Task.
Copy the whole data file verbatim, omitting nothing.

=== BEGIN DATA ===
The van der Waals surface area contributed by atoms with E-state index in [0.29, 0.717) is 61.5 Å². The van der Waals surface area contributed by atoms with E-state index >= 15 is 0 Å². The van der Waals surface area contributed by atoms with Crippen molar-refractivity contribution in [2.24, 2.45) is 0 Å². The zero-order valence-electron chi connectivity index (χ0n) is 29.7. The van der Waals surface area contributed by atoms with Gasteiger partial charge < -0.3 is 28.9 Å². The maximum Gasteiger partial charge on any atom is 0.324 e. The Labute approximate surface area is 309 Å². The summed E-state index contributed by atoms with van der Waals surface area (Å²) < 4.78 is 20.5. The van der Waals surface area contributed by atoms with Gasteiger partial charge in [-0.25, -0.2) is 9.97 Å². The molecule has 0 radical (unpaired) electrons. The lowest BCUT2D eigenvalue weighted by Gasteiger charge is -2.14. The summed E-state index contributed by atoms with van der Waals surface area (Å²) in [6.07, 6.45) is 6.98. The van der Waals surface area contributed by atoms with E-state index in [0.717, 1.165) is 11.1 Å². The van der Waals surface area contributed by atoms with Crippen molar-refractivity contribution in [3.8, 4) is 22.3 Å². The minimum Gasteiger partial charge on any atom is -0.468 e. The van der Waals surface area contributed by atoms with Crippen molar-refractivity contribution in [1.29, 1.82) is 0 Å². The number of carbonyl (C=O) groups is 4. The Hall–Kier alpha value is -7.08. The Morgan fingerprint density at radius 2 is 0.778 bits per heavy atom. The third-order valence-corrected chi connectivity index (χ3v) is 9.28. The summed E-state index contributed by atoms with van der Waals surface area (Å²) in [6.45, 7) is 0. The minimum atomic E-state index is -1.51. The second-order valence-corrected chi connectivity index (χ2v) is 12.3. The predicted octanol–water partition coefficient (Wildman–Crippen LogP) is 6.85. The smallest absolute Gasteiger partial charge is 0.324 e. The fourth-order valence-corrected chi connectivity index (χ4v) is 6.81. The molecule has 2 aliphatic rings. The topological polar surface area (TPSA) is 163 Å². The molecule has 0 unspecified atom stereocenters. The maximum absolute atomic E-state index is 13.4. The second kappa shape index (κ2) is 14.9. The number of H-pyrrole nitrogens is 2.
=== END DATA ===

The van der Waals surface area contributed by atoms with E-state index in [0.29, 0.717) is 61.5 Å². The van der Waals surface area contributed by atoms with E-state index >= 15 is 0 Å². The van der Waals surface area contributed by atoms with Crippen molar-refractivity contribution in [2.24, 2.45) is 0 Å². The zero-order valence-electron chi connectivity index (χ0n) is 29.7. The van der Waals surface area contributed by atoms with Gasteiger partial charge < -0.3 is 28.9 Å². The maximum Gasteiger partial charge on any atom is 0.324 e. The Labute approximate surface area is 309 Å². The summed E-state index contributed by atoms with van der Waals surface area (Å²) < 4.78 is 20.5. The van der Waals surface area contributed by atoms with Gasteiger partial charge in [-0.25, -0.2) is 9.97 Å². The molecule has 0 radical (unpaired) electrons. The lowest BCUT2D eigenvalue weighted by Gasteiger charge is -2.14. The summed E-state index contributed by atoms with van der Waals surface area (Å²) in [6.07, 6.45) is 6.98. The van der Waals surface area contributed by atoms with E-state index in [0.717, 1.165) is 11.1 Å². The van der Waals surface area contributed by atoms with Crippen molar-refractivity contribution in [3.8, 4) is 22.3 Å². The minimum Gasteiger partial charge on any atom is -0.468 e. The van der Waals surface area contributed by atoms with Crippen molar-refractivity contribution in [1.29, 1.82) is 0 Å². The number of carbonyl (C=O) groups is 4. The Hall–Kier alpha value is -7.08. The Morgan fingerprint density at radius 2 is 0.778 bits per heavy atom. The third-order valence-corrected chi connectivity index (χ3v) is 9.28. The summed E-state index contributed by atoms with van der Waals surface area (Å²) in [6.45, 7) is 0. The minimum atomic E-state index is -1.51. The second-order valence-corrected chi connectivity index (χ2v) is 12.3. The predicted octanol–water partition coefficient (Wildman–Crippen LogP) is 6.85. The smallest absolute Gasteiger partial charge is 0.324 e. The fourth-order valence-corrected chi connectivity index (χ4v) is 6.81. The molecule has 2 aliphatic rings. The topological polar surface area (TPSA) is 163 Å². The molecule has 0 unspecified atom stereocenters. The maximum absolute atomic E-state index is 13.4. The second kappa shape index (κ2) is 14.9. The number of H-pyrrole nitrogens is 2.